I was living as a lodger at the time in one of Edinburgh’s less discriminating quarters, trying to make something happen in my career and my love life. I had a strategy and I was trying to stick to it. And I have to say things were going reasonably well. Somehow I had managed to find a position at a reputable firm of Edinburgh lawyers – a commitment I fulfilled a couple of days a week – and to make ends meet I picked up a couple of shifts in a trendy bar near the station at the weekend. There was a barmaid there that I had a crush on and I pursued her amorous attentions chiefly through the medium of instant text messaging.
I used to send her jokes in the evenings. Tuesday, Tommy Cooper:
- Said to my gym instructor: “can you teach me the splits?” He said: “how flexible are you?” I said: “I can’t do Tuesdays.”
- You’re a loser
- Want to go to the cinema?
- Maybe, probably not though
Progress. Minor, yes, but definitely progress. Wednesday, Woody Allen:
- Went to the zoo today. There was only one dog there: it was a Shitzu.
- Sounds ruff
- Yeah it’s the kind of thing that really TICKS me off
- Just beagle-ad it’s over
The heart flutters; a pun, tiny as it is, is in my world just short of an aphrodisiac. I fell asleep sometime after that feeling energised, content, unswerving. My strategy was working.
A few hours later I awoke in darkness, a constriction in my throat, my legs damp with sweat, my back arched towards the ceiling, my entire body gripped by a freak paralysis. Materialising somewhere in the corner of the room was a soft voice, disembodied, very low, and terrifyingly there – at the door? in the closet? in my mind? – it was difficult to know. It fired questions at me, made terrible claims:
“Who is she?”
I couldn’t reply, I had never felt such fear.
“Tell me who she is?”
I gasped, make it stop I said.
The voice left on a plaintive note.
“She can’t have you.”
Mercifully the paralysis subsided a few minutes later and the strange voice fell silent. What dark force was out to sabotage my budding oath with the barmaid I could not fathom. But it had not been a dream, no no. I had been wide awake – that I was convinced of.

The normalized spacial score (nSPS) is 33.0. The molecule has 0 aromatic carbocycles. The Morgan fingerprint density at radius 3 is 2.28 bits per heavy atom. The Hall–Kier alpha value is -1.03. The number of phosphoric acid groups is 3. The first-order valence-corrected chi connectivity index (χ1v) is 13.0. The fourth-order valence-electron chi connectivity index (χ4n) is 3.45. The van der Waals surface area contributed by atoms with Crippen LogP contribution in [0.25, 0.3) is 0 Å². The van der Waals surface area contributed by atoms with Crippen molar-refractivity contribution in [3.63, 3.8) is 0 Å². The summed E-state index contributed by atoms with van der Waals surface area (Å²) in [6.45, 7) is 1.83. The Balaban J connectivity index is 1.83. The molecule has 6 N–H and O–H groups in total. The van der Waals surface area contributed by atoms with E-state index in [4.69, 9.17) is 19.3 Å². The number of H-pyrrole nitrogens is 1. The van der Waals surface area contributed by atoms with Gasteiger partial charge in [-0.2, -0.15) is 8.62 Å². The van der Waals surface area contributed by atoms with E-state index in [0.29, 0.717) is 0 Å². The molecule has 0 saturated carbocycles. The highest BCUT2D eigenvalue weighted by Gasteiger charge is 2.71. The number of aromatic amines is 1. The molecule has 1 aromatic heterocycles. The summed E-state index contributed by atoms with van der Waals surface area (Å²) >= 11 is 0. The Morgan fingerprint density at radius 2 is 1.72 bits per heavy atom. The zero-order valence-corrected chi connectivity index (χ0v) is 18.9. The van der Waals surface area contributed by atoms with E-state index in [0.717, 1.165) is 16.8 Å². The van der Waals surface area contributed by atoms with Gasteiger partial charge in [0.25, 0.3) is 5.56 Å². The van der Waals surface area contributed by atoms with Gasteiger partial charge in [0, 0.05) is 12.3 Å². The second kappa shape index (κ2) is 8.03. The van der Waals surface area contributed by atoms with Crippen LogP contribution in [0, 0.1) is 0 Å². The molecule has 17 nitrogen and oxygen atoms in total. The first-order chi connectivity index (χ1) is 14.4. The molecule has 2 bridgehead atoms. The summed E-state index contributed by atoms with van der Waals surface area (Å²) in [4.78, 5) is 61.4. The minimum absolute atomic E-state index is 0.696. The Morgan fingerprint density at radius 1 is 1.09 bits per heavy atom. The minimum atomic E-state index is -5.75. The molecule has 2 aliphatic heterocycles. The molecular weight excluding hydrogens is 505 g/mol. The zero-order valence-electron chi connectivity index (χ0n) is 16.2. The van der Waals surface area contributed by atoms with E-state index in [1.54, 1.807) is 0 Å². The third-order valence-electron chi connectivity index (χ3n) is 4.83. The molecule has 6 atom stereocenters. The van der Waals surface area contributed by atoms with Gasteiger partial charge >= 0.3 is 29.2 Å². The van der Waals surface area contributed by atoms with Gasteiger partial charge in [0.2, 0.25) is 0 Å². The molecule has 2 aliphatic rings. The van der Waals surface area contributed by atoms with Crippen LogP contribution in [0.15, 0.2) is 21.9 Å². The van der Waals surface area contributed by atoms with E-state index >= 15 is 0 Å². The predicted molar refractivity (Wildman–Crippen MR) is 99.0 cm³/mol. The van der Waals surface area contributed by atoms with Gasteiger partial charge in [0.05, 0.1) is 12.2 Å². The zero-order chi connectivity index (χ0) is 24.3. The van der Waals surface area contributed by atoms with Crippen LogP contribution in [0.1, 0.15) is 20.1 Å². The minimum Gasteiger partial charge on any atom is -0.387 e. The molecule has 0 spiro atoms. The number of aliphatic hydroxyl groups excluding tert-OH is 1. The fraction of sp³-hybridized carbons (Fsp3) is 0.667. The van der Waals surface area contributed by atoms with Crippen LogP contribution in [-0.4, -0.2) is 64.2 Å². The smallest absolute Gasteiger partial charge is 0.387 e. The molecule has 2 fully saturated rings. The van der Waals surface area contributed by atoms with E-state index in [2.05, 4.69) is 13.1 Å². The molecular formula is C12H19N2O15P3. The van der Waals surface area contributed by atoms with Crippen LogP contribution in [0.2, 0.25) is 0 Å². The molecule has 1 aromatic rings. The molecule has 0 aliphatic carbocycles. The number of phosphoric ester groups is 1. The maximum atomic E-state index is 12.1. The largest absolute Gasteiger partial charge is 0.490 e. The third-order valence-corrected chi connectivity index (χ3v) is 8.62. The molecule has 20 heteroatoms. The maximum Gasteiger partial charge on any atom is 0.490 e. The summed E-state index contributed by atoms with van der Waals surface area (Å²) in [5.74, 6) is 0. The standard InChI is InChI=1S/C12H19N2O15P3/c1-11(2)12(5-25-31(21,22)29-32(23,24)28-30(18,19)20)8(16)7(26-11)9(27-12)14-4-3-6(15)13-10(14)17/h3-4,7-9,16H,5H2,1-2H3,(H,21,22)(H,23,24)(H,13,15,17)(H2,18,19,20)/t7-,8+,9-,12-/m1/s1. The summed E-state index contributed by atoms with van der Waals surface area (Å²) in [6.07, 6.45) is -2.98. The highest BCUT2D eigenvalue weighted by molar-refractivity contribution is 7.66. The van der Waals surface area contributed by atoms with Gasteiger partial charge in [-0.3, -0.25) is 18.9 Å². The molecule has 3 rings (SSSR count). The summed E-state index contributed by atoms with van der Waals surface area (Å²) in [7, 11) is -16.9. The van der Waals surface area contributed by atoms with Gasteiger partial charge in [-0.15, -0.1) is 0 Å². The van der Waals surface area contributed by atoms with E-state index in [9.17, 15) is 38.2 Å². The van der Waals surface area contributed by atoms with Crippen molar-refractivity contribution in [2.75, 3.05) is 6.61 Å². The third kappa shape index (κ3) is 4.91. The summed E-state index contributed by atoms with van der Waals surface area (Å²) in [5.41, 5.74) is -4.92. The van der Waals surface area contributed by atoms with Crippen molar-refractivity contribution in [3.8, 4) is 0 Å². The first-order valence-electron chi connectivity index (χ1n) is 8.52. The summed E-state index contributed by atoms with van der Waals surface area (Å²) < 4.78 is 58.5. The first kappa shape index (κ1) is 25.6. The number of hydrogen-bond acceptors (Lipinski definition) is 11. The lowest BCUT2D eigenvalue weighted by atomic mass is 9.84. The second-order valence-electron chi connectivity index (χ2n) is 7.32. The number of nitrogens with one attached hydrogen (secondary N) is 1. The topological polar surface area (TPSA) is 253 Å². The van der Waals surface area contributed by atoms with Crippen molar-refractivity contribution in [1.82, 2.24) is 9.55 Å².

I am quite a rational man – perhaps it’s the lawyer in me – and it is not often I find myself stumped. Shivering under the covers, I went through all the possible explanations I could think of for this horrifying visitation. Was I simply going mad? Perhaps – although I had no prior history of depression or anxiety. Had I been drinking too much? Certainly I had put a few back in pursuit of the barmaid, propping up the bar whilst she served in that charming way of hers. But not enough to prompt this unannounced horror.
I had read once of a phenomenon called lucid dreaming. In lucid dreams the dreamer perceives the dream image in uncommonly vivid detail, almost as if they were actually awake. This I thought to be the most convincing explanation for what had occurred, although the realisation did nothing to calm my nerves. The only other thought was that something of the occult had taken place. But as I say I am a rational man.
Sleep proved difficult that evening as you can imagine. At one point I sat right up in my bed and finished off the glass of water I had laid out for the following morning. As I licked my lips I noticed there was lipstick around the rim of the glass. Not mine I assure you – my landlord Mark’s.
Mark would leave red stains like this all over the home, like calling cards. On occasion I would open my papers at the office to find lipstick in the margins. Did he do this to his previous tenants? Did he torment them the way he tormented me? It was a very small flat, one couldn’t fail to notice these things.